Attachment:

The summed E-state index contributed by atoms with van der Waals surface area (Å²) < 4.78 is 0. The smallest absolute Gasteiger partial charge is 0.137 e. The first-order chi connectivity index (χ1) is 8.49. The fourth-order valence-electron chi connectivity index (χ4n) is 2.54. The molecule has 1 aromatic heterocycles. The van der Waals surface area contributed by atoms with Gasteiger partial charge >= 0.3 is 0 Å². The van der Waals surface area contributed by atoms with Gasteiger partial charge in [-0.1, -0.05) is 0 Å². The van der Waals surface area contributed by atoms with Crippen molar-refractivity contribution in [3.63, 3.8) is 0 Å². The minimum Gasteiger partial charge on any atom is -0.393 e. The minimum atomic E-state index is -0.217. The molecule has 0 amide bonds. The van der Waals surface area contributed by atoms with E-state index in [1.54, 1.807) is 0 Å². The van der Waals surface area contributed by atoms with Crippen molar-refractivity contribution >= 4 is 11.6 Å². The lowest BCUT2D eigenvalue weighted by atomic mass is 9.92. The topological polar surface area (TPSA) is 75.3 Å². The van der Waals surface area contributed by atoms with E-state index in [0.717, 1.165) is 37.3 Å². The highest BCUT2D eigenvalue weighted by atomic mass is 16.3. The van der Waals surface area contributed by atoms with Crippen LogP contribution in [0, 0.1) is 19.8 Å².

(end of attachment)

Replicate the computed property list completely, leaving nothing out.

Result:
The summed E-state index contributed by atoms with van der Waals surface area (Å²) < 4.78 is 0. The smallest absolute Gasteiger partial charge is 0.137 e. The first-order chi connectivity index (χ1) is 8.49. The fourth-order valence-electron chi connectivity index (χ4n) is 2.54. The molecule has 1 aromatic heterocycles. The van der Waals surface area contributed by atoms with Gasteiger partial charge >= 0.3 is 0 Å². The van der Waals surface area contributed by atoms with Gasteiger partial charge in [-0.1, -0.05) is 0 Å². The van der Waals surface area contributed by atoms with Crippen molar-refractivity contribution in [3.63, 3.8) is 0 Å². The minimum Gasteiger partial charge on any atom is -0.393 e. The minimum atomic E-state index is -0.217. The molecule has 0 amide bonds. The van der Waals surface area contributed by atoms with E-state index in [1.54, 1.807) is 0 Å². The van der Waals surface area contributed by atoms with Crippen molar-refractivity contribution >= 4 is 11.6 Å². The lowest BCUT2D eigenvalue weighted by atomic mass is 9.92. The topological polar surface area (TPSA) is 75.3 Å². The van der Waals surface area contributed by atoms with E-state index in [0.717, 1.165) is 37.3 Å². The highest BCUT2D eigenvalue weighted by atomic mass is 16.3. The van der Waals surface area contributed by atoms with Crippen LogP contribution in [0, 0.1) is 19.8 Å².